FROM THE #1 NEW YORK TIMES BESTSELLING AUTHOR OF JOHN ADAMS On May 15th, 2003 David McCullough presented The Course of Human Events as The 2003 Jefferson Lecture in the Humanities in Washington, DC. The Jefferson Lecture is a tribute to McCullough's lifetime investigation of history. In this short speech, this master historian tracks his fascination with all things historical to his early days in Pittsburgh where he "learned to love history by way of books" in bookshops and at the local library. McCullough eloquently leads us through the founding fathers' attraction to history, letting us in on his composition of 1776 as well as the Pulitzer Prize winning John Adams. His obvious affection for history is inspiring, because it encompasses the whole reach of the human drama. In McCullough's able hands, history truly "is a larger way of looking at life."
To say that Pittsburgh native, David McCullough, has had an interesting life would be an understatement. He was born in 1933 and is of Scots-Irish descent, and one of four sons. He is self-described as having a "marvelous" childhood. McCullough was interested in many things.......sports, art, books, and history among them. He loved every day of school. He graduated from Yale University where he felt privileged to associate with their great faculty of the likes of John O'Hara, John Heresy and others. He frequently ate lunch with Thornton Wilder, who taught him that a good writer should maintain "an air of freedom" in their writing so that the actual end is never predictable, even in non-fiction.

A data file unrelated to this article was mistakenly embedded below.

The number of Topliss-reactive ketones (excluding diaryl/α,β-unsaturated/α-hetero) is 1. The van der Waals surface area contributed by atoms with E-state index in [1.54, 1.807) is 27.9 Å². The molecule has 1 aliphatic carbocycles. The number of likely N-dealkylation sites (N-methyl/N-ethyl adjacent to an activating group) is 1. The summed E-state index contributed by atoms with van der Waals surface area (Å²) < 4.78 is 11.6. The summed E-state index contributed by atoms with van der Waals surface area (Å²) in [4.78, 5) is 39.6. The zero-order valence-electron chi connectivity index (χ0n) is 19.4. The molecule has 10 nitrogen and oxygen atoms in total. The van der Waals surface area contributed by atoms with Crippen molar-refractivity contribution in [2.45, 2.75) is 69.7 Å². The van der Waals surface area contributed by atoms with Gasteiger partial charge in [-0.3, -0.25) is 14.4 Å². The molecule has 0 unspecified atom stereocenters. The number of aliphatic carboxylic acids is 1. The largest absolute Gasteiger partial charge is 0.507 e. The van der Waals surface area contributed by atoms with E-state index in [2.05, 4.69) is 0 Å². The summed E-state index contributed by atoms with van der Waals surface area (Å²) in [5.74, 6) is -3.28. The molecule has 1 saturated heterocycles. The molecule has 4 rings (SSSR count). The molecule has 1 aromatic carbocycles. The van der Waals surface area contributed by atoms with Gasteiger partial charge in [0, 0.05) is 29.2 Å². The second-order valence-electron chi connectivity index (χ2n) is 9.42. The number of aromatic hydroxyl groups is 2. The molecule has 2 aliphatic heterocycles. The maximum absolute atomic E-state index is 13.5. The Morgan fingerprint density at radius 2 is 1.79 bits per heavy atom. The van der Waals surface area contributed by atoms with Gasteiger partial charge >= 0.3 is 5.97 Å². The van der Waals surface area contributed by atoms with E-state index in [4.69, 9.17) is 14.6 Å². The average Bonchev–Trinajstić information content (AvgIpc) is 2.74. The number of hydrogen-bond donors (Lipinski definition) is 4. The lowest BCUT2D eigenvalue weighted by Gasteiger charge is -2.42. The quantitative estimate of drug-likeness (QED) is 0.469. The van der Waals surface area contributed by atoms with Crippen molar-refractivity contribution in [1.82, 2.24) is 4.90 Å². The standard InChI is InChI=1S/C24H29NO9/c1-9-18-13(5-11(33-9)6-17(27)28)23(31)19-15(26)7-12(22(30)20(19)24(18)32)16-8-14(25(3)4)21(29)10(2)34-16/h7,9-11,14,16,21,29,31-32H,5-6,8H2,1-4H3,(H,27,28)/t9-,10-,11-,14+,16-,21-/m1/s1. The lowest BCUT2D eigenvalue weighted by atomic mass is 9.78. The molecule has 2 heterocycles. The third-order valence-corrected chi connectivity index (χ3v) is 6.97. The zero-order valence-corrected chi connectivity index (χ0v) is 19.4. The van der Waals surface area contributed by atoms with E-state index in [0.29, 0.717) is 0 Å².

McCullough enjoyed delving into the research and then doing the writing of a non-fiction book. He studied Art and English, ultimately receiving his degree, with honors, in English literature at Yale (1955). While there, he was a member of Skull and Bones and served valuable apprenticeship with Time, Life, the U.S. Information Agency, and American Heritage.
McCullough has received the Pulitizer Prize for his books on Truman and John Adam's. His other books include: The Path Between the Seas and Mornings on Horseback, The Johnstown Flood, The Great Bridge, Brave Companions, 1776, The Greater Journey, The Wright Brothers, The American Spirit, and his latest, The Pioneers.
McCullough has been a teacher, editor, lecturer, and familiar voice on television. He was the host of Smithsonian World, The American Experience, narrator of numerous documentaries such as Ken Burn's The Civil War. His narrative of Seabiscuit, the movie, and the Tom Hanks directed seven-part mini-series, John Adam's were very successful.
McCullough and his wife Rosalee have five children and nineteen grandchildren.......and one great-grandchild! In the words of a citation given with his honorary degree from Yale, "As an historian, he paints with words, giving us pictures of the American people that live, breathe, and above all, confront the fundamental issues of courage, achievement, and moral character".